Monday , February 26 2024

Island languages not recognized in the constitution

The Second Chamber of the Dutch Parliament has voted down a motion by Member of Parliament (MP) Wassila Hachchi of the democratic D66 party to secure Papiamentu and English in theDutch Constitution on behalf of Bonaire, Eustatius and Saba.

Only a minority in the Second Chamber supported Hachchi’s idea to give Papiamentu and English in Bonaire, St. Eustatius and
Saba the same status in the Dutch Constitution as for example the Frisian language in The Netherlands. Hachchi submitted the
motion in connection with the handling of the law proposal to amend the Dutch Constitution to secure the constitutional status of the
public entities Bonaire, St. Eustatius and Saba earlier this month. The Second Chamber approved the law proposal, but on Tuesday
voted down Hachchi’s motion.

Initially the Dutch Government had indicated that it wanted to include an article in the law proposal to amend the Constitution about the use of Papiamentu and English on the public entities as the languages to communicate with government, similar to the Frisian
language. In 2010, the Dutch Government indicated that it would include the use of Papiamentu and English in another amendment to the Constitution to secure the Dutch language in the Constitution. However, the handling of this law proposal has not progressed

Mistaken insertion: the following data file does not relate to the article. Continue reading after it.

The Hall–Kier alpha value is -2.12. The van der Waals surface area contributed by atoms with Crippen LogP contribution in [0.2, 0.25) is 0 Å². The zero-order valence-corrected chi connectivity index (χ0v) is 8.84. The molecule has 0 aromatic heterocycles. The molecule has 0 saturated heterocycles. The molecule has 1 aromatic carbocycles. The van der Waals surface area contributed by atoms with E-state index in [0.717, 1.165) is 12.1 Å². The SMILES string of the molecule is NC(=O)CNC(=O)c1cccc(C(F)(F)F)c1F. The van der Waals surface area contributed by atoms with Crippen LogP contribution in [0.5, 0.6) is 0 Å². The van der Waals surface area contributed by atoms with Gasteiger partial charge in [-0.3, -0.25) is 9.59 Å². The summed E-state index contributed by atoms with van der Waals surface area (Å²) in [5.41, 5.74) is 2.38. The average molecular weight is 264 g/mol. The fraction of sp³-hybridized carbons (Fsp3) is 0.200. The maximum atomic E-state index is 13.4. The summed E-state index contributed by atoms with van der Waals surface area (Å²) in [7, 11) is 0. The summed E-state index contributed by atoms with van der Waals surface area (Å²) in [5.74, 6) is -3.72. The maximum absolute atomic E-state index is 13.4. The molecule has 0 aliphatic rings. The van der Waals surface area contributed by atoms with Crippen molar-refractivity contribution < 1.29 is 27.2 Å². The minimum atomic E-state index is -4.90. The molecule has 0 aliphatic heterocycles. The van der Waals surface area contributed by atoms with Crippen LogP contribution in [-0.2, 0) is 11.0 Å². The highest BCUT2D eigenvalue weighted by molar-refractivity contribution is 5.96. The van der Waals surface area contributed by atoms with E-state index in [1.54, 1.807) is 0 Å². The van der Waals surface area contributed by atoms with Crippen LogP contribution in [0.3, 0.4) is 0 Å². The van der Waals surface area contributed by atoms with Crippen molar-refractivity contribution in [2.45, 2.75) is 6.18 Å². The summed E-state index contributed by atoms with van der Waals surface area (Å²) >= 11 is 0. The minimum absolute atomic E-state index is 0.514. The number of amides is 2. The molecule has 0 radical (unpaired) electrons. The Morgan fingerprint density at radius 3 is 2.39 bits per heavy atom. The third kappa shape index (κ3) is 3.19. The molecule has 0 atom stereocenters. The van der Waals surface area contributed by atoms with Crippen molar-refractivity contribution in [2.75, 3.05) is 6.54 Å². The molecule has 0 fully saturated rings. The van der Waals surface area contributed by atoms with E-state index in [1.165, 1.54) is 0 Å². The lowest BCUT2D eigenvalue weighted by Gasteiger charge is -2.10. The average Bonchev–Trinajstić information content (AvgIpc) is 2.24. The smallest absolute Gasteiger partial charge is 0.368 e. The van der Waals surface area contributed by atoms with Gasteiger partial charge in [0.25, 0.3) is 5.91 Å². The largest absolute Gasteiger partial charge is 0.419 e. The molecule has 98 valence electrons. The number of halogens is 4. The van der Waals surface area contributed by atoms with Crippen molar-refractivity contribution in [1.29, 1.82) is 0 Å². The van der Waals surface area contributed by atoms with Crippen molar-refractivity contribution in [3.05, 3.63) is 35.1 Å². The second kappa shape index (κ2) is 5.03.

for over two years, Hachchi noted in her motion.

According to Hachchi, the Dutch Government recently did come with a law proposal to secure an exception position for the use of
the Frisian language. The MP is of the opinion that the languages of the islands deserve similar treatment in law proposals and policies concerning the public entities.

Source: The Daily Herald October 31, 2012

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  1. I would understand if Dutch should be the “first” language in a community where people speak it as a first language. But not even recognise our “first” language on the islands, may it be Papiamentu or English is kind of insulting. I just had the feeling that the guys in De Haag got their stuff together and have started to understand the islands a little bit better but obviously the sentence still stands: “if you not Dutch, you not much”. It’s really sad, since I was a child me and my family had so many good times in Holland…….50 years ago. There where so many nice, friendly and liberal people. Where are they now?

  2. Wolfgang,
    they moved to Saba